DVD Review HTF REVIEW: "The Ghost and Mrs. Muir" (HIGHLY RECOMMENDED) (with screenshots)

Discussion in 'DVD' started by Ronald Epstein, Mar 18, 2003.

  1. Ronald Epstein

    Ronald Epstein Founder

    Jul 3, 1997
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    Real Name:
    Ronald Epstein

    The Ghost and Mrs. Muir

    Studio: Twentieth Century Fox
    Year: 1947
    Rated: NR
    Film Length: 104 minutes
    Aspect Ratio: Full Frame (1.33:1)
    Subtitles: English and Spanish


    Nothing has given me more joy these days than
    discovering some magnificent films for the
    very first time courtesy of Fox's Studio
    releases. With all the review material
    I receive weekly, nothing is more satisfying than
    watching B&W classics that I would have considered
    cheesey in my youth some 20 years ago.

    Joseph Mankiewicz's adaptation of R.A. Dick's novel
    is an incredibly moving and tender romantic fantasy
    that moves itself ever so slowly to a climatic ending
    that will not fail to touch your inside. It is also
    perhaps one of the best movies that the younger
    generation has never heard of.


    Set in England at the turn of the twentieth century,
    The Ghost and Mrs. Muir is the story of a
    young widow, Mrs. Lucy Muir (Gene Tierney) who had
    just lost her husband nearly a year before. She
    seeks to cut the ties to her in-laws, and sets out
    to find a separate home for herself, her daughter
    and her maid.


    A real estate agent is hesitant to show her a
    particular cottage by the sea, citing that the home
    is haunted. While touring the cottage, Lucy hears
    the laughter of the ghost of its former owner, Capt.
    Daniel Gregg (Rex Harrison). Though the ghost has
    tried to scare away all the previous occupants of
    the home, Lucy decides to rent the cottage anyway.


    When all attempts by the ghost fail to evict the
    new tenant, the Captain reveals himself to Mrs.
    Muir. The Captain is captivated by her strength and
    her beauty, and he agrees to peacefully share the
    home with her. When a charismatic children's author
    named Miles Fairly (George Sanders) becomes romantically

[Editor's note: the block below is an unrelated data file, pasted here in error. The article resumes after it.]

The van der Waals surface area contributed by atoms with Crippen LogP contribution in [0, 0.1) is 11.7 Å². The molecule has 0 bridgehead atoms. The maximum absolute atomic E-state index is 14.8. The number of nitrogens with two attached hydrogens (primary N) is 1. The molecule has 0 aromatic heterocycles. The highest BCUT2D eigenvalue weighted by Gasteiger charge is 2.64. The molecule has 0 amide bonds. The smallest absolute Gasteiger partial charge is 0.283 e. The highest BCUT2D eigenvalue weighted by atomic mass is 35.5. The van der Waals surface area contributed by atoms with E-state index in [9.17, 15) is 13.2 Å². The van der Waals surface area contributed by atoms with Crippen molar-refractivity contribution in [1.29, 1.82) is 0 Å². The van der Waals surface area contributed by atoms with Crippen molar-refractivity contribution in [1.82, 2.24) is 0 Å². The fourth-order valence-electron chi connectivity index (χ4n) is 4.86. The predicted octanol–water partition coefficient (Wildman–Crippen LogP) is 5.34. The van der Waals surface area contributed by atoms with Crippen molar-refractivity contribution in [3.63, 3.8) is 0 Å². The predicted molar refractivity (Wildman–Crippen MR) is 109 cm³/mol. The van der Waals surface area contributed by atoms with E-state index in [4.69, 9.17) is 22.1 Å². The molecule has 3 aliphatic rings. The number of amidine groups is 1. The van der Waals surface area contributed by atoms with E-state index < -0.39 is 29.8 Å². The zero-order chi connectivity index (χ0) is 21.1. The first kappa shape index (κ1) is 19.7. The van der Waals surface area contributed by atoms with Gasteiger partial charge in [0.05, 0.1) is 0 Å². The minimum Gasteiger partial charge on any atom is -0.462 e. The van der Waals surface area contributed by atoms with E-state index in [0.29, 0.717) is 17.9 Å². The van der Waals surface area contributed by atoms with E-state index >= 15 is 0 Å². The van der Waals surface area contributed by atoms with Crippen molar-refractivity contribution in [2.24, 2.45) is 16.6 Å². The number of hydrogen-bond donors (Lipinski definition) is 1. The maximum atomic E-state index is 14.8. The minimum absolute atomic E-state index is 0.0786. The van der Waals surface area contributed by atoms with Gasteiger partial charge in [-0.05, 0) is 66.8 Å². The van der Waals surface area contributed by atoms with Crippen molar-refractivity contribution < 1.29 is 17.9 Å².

interested in Lucy, the ghost intervenes to save her
    while dealing with feelings of his own.

    To tell too much about where this film goes afterwards
    would spoil it greatly for those who have yet to
    savor it. Let me just say that this film succeeds
    wonderfully thanks to its characters and the marvelous
    chemistry between Rex Harrison and Gene Tierney. This
    film has an extraordinary charm that works its way
    into your heart.

    How is the transfer?

    Fox has done an exceptional job with giving us a
    transfer that exceptionally preserves Charles Lang's
    melancholy black-and-white photography. I found the
    beginning of the movie to marred with a slight amount
    of film blemish, but as the film continued, I was
    surprised by how much cleaner the transfer looked.
    Images are slightly soft, but contrast and black
    levels are quite good. There is still a bit of
    grain inherent in the transfer, but it is mostly
    negligible. Now that I am done nit picking, I am
    proud to say that this transfer gets a big thumbs up!


    While the film's mono soundtrack may sound a little
    harsh in the high ends, and overly flat in the low,
    audio comes across quite strongly without any detectable
    background hiss. This gives you the opportunity to
    hear composer Bernard Herrmann's astoundingly sweet,
    haunting and beautifully romantic score with
    greater clarity than ever heard before.

    Special Features


    I was surprised to find not just one, but two
    audio commentaries on this DVD. The first
    commentary is with visual effects supervisor and
    historian Greg Kimble and Christopher Husted, manager
    of composer Bernard Herrmann's estate. The second
    commentary features Jeanine Bassinger, chairman of
    the film studies program of a Connecticut University
    and Kenneth Geist, the biographer of director
    Joseph L. Mankiewicz. It seems that every one of
    these commentaries were recorded separately, so
    don't expect any impromptu interaction between the
    speakers. I listened to bits of the latter commentary
    and found it to be full of information pertaining to
    the production value of the film, including sets and
    costume design. Mostly, however, this track is
    dominated by Bassinger who takes us by the hand
    through each scene dryly explaining what is happening
    as if she were describing its contents to a blind
    person. Geist showers us with quite a bit of
    historical information about the film including Joseph
    L. Mankiewicz's original choices for the female lead.